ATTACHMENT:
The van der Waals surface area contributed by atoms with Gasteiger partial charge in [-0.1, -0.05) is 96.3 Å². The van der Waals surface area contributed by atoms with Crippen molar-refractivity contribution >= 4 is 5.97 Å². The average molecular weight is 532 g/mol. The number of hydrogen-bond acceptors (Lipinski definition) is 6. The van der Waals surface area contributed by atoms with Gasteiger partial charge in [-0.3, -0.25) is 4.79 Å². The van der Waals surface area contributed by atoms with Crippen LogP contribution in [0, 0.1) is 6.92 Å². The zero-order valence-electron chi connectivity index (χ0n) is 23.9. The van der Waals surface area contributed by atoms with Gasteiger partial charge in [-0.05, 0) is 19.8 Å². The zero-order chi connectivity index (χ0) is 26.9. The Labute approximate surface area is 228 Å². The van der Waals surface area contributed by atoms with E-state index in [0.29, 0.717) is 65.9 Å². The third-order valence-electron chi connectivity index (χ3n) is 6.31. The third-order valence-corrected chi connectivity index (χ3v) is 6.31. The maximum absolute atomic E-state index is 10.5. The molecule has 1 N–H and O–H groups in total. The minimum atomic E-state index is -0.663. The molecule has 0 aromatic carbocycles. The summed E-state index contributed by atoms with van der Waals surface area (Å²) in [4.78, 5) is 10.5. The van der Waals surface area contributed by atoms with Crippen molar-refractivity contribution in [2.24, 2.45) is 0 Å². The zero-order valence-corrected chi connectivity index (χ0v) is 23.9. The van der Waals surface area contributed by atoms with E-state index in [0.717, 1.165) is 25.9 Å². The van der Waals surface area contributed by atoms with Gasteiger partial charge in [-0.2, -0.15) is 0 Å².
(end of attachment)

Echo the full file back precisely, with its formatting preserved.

The van der Waals surface area contributed by atoms with Gasteiger partial charge in [-0.1, -0.05) is 96.3 Å². The van der Waals surface area contributed by atoms with Crippen molar-refractivity contribution >= 4 is 5.97 Å². The average molecular weight is 532 g/mol. The number of hydrogen-bond acceptors (Lipinski definition) is 6. The van der Waals surface area contributed by atoms with Gasteiger partial charge in [-0.3, -0.25) is 4.79 Å². The van der Waals surface area contributed by atoms with Crippen LogP contribution in [0, 0.1) is 6.92 Å². The zero-order valence-electron chi connectivity index (χ0n) is 23.9. The van der Waals surface area contributed by atoms with Gasteiger partial charge in [-0.05, 0) is 19.8 Å². The zero-order chi connectivity index (χ0) is 26.9. The Labute approximate surface area is 228 Å². The van der Waals surface area contributed by atoms with E-state index in [0.29, 0.717) is 65.9 Å². The third-order valence-electron chi connectivity index (χ3n) is 6.31. The third-order valence-corrected chi connectivity index (χ3v) is 6.31. The maximum absolute atomic E-state index is 10.5. The molecule has 1 N–H and O–H groups in total. The minimum atomic E-state index is -0.663. The molecule has 0 aromatic carbocycles. The summed E-state index contributed by atoms with van der Waals surface area (Å²) in [4.78, 5) is 10.5. The van der Waals surface area contributed by atoms with Crippen molar-refractivity contribution in [2.24, 2.45) is 0 Å². The zero-order valence-corrected chi connectivity index (χ0v) is 23.9. The van der Waals surface area contributed by atoms with E-state index in [0.717, 1.165) is 25.9 Å². The van der Waals surface area contributed by atoms with Gasteiger partial charge in [-0.2, -0.15) is 0 Å².